Sulbutiamine

Sulbutiamine is a nootropic that has mildly stimulating and mood-boosting qualities.  It is a synthetic derivative of vitamin B¹, more commonly known as thiamine.  Sulbutiamine is able to cross the blood-brain-barrier easier than thiamine, making it much more effective[1].  

First developed in Japan, Sulbutiamine has been used to treat a number of conditions.  Some of these include Chronic Fatigue Syndrome[2], asthenia[3], and erectile dysfunction[4].

Sulbutiamine
Sulbutiamine

As a nootropic, Sulbutiamine is used to improve memory and focus.  Many users report that it has a mildly stimulating quality to it.  It is rarely used by itself.  Rather, it is used as part of a stack with other nootropics.  Sulbutiamine is sold as a dietary supplement in the United States and is legal to possess without a prescription.

What are some of the benefits of Sulbutiamine?

  • ⇒ Increased Focus
  • ⇒ Mildly Stimulating
  • ⇒ Improved Mood
  • ⇒ Improved Concentration
  • ⇒ Stacks Well With Other Nootropics

How does it work?sulbutiamine-link

Like all nootropics, the exact way that Sulbutiamine works is not totally understood.  It is known that Sulbutiamine crosses the blood-brain-barrier much more efficiently than thiamine[1].  Sulbutiamine is thought to cause upregulation in the reticular activating system, which is a part of the brain known to play a large role in motivation and arousal[5].  It is also known to have an effect on the cholinergic, dopaminergic, and glutamatergic neurotransmitter systems.  It is believed to have its nootropic effects through these mechanisms.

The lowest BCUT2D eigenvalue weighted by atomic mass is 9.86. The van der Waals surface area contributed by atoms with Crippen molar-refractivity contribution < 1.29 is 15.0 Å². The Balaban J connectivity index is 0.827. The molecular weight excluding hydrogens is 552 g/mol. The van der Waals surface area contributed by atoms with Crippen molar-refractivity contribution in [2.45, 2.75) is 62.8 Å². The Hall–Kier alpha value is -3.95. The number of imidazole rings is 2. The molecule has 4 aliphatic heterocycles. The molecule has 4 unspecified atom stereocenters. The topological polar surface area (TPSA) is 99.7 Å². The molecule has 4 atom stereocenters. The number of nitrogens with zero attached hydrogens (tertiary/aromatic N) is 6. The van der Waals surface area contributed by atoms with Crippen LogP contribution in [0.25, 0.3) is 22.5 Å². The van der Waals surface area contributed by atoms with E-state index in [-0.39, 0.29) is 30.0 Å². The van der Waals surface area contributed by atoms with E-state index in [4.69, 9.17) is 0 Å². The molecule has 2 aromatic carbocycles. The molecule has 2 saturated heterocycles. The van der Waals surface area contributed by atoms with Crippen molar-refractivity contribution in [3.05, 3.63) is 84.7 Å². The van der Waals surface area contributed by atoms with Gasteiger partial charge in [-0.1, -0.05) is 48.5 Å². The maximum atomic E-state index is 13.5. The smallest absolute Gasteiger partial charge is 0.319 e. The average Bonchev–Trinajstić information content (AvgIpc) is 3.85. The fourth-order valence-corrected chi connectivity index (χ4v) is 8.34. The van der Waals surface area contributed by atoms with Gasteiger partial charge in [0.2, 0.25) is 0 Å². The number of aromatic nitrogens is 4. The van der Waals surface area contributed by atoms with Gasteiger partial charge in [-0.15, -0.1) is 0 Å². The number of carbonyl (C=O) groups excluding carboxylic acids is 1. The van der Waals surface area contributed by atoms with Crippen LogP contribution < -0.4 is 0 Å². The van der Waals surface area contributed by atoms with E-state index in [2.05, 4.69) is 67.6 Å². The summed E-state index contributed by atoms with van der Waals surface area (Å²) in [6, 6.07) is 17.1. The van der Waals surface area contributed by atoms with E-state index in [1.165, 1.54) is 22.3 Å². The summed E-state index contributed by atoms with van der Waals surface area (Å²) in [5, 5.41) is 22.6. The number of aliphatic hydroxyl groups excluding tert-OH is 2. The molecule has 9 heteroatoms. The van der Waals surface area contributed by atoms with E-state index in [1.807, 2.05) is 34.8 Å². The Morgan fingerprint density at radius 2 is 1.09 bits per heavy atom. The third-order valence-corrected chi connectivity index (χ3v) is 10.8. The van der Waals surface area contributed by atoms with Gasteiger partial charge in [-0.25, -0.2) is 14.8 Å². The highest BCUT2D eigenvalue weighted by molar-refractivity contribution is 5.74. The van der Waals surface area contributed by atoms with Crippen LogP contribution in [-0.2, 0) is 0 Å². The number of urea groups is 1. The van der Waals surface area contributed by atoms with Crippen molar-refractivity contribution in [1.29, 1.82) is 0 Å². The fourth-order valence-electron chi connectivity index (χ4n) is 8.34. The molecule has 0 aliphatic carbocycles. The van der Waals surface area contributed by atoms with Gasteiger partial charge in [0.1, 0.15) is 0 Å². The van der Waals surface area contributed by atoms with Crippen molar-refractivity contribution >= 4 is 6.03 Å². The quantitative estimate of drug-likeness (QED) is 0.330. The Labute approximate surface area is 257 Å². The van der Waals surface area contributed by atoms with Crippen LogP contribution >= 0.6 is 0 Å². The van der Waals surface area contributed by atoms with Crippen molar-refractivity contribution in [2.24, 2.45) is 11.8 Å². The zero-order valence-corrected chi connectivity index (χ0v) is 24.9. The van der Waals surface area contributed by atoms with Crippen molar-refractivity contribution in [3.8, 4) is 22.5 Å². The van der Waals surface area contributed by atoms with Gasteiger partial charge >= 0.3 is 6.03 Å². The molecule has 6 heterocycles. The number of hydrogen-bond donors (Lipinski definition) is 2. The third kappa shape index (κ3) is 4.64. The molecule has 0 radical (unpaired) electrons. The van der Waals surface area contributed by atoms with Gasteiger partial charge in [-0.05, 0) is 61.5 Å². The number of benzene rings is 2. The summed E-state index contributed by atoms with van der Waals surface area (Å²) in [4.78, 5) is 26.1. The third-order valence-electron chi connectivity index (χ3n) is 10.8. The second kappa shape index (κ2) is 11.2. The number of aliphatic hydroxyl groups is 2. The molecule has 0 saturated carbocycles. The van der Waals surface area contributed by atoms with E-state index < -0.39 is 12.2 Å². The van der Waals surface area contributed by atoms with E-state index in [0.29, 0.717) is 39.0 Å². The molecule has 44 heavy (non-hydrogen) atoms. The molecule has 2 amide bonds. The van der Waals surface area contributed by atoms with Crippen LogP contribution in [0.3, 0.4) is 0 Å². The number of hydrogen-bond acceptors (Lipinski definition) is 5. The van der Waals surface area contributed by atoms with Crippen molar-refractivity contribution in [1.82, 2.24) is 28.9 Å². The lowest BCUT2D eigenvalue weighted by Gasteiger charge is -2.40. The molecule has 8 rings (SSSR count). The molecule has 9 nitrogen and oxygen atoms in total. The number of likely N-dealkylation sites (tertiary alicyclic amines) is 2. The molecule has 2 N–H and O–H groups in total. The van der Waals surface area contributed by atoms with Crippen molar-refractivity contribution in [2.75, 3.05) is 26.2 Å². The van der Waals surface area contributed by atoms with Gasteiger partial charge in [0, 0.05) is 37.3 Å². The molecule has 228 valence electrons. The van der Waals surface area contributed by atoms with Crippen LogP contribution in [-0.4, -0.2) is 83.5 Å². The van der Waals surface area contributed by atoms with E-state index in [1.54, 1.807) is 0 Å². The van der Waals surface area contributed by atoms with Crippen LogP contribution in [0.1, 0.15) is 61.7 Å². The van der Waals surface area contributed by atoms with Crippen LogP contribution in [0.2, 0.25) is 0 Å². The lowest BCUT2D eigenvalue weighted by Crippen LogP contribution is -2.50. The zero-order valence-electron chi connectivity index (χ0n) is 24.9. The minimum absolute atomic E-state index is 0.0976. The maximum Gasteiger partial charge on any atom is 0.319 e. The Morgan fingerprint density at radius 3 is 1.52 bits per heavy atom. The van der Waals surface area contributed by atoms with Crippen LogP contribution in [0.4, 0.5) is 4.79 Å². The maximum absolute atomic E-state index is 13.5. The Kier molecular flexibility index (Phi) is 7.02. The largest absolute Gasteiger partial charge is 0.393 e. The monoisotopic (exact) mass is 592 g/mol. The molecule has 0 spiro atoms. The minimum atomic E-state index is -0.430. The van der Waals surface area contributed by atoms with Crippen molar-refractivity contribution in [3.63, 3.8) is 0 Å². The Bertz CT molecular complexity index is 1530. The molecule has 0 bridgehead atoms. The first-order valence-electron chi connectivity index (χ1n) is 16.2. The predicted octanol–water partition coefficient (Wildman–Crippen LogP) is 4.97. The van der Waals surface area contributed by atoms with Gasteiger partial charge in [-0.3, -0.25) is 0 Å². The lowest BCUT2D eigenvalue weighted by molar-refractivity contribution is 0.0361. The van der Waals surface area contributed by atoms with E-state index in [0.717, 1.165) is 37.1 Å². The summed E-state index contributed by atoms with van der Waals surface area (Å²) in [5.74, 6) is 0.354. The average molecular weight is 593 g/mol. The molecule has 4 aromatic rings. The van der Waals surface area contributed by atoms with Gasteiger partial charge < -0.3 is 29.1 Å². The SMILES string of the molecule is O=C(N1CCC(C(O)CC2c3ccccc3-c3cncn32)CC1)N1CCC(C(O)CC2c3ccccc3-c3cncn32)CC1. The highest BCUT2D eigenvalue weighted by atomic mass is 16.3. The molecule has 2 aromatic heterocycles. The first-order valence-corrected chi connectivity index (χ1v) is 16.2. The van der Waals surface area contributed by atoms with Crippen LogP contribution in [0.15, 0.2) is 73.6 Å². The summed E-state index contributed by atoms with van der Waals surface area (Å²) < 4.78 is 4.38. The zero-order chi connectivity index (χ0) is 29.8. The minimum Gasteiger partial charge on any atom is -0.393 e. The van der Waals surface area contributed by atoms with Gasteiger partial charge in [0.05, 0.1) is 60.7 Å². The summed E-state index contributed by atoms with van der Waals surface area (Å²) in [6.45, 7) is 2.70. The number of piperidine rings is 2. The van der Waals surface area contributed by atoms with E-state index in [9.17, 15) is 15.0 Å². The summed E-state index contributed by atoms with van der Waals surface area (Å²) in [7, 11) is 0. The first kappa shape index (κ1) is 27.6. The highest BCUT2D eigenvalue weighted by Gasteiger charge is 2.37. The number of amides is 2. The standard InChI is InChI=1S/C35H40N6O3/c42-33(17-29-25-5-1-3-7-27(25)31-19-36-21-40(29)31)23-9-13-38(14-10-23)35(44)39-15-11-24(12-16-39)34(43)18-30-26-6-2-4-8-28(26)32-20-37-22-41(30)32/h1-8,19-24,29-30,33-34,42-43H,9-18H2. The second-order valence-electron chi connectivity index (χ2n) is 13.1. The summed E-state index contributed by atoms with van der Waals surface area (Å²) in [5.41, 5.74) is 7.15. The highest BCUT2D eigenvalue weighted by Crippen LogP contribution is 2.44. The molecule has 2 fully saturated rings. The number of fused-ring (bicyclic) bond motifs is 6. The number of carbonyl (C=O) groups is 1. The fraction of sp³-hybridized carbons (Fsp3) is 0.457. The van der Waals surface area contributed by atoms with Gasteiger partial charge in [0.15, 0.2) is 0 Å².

Safety/Side effects

Sulbutiamine is generally considered to be safe when taken at the recommended dosages.  However, some people have experienced mild side effects that usually go away after Sulbutiamine is discontinued.  These uncommon side effects may include headaches, skin rash, depression/anxiety, nausea, and irritability, especially in the elderly.  As with all supplements, you should always consult a physician before starting anything new.  You should not use Sulbutiamine if you are pregnant or breast feeding.

Dosage

The recommended dosage for Sulbutiamine is 400-1000mg.  It is always a good idea to start with the lowest dose and work your way up as need.  Sulbutiamine is often used with other nootropics as part of a stack.  When stacking nootropics it is even more important to start with low doses, as many nootropics increase the effectiveness of each other.

 

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Notes

[1]  Bettendorff L, Weekers L, Wins P, Schoffeniels E (1990). “Injection of sulbutiamine induces an increase in thiamine triphosphate in rat tissues”. Biochem Pharmacol 40 (11): 2557–60.

[2]   Layzer RB (1998). “Asthenia and the chronic fatigue syndrome”. Muscle Nerve 21 (12): 1609–11.

[3]  Shah SN; Sulbutiamine Study Group (2003). “Adjuvant role of vitamin B analogue (sulbutiamine) with anti-infective treatment in infection associated asthenia”. J Assoc Physicians India 51: 891–5.

[4]  Dmitriev DG, Gamidov SI, Permiakova OV (2005). “[Clinical efficacy of the drug enerion (sulbutiamine) in the treatment of patients with psychogenic (functional) erectile dysfunction]”. Urologiia 1 (1): 32–5.

[5]  Van Reeth O (1999). “Pharmacologic and therapeutic features of sulbutiamine”.Drugs Today (Barc) 35 (3): 187–92.